Mumpsimus is a word that may have originated with Erasmus, but of which I had never heard. It means “adherence to or persistence in an erroneous use of language, memorization, practice, belief, etc., out of habit or obstinacy”.
In William Tyndale‘s 1530 book Practice of Prelates, the word was used in the sense of a stubborn opponent to Tyndale’s views. He said that the men whom Cardinal Wolsey had asked to find reasons why Catherine of Aragon was not truly the wife of King Henry VIII of England were “all lawyers, and other doctors, mumpsimuses of divinity’.” (quoted from Wikipedia)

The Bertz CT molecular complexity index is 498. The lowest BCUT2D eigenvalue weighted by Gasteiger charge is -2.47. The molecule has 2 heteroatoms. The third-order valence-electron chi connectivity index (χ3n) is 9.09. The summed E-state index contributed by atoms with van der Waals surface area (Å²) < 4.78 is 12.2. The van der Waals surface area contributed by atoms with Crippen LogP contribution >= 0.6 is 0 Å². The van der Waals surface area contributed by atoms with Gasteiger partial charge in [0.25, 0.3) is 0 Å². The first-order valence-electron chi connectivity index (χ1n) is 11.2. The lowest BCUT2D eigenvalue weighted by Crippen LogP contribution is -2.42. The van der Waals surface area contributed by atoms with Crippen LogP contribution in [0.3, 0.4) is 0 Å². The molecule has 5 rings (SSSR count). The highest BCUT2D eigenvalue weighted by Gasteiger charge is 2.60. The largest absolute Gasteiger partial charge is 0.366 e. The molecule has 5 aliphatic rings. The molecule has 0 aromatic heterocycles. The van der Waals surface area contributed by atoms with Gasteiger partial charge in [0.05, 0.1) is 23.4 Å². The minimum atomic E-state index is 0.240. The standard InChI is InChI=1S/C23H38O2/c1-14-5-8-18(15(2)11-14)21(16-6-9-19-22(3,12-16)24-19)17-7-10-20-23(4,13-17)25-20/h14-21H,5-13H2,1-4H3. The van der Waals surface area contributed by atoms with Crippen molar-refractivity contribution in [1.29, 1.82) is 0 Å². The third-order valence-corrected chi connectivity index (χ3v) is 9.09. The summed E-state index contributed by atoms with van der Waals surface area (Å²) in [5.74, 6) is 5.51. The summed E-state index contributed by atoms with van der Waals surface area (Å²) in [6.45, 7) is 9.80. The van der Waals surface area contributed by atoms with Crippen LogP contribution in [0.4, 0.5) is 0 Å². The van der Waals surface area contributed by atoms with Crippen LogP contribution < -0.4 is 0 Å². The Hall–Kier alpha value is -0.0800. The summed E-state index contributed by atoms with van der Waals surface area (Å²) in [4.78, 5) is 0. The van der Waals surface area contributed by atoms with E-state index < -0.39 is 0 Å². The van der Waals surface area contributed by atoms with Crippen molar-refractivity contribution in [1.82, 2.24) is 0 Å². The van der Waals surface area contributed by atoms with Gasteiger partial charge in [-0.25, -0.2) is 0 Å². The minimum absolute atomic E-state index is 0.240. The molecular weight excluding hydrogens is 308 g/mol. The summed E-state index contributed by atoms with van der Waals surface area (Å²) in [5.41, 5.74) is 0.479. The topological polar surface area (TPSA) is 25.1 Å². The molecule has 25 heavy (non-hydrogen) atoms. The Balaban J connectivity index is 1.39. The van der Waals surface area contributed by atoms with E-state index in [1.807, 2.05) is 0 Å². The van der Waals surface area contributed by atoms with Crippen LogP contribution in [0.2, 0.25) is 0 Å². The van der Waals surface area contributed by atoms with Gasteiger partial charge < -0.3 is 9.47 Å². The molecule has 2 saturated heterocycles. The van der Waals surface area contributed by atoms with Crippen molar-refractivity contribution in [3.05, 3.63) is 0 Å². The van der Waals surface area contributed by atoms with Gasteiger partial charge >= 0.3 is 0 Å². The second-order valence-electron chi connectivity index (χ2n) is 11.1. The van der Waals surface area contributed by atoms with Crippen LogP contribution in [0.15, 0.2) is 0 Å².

Well, my friends, we know a few of them, do we not? And not necessarily in connection with the law or the Church.
I’m sure Richard would think it of certain historians and biographers who’ve persisted in always saying the very worst of him! Traditionalist mumpsimuses. A bit of a mouthful, but sounds good!
Naming no names, of course.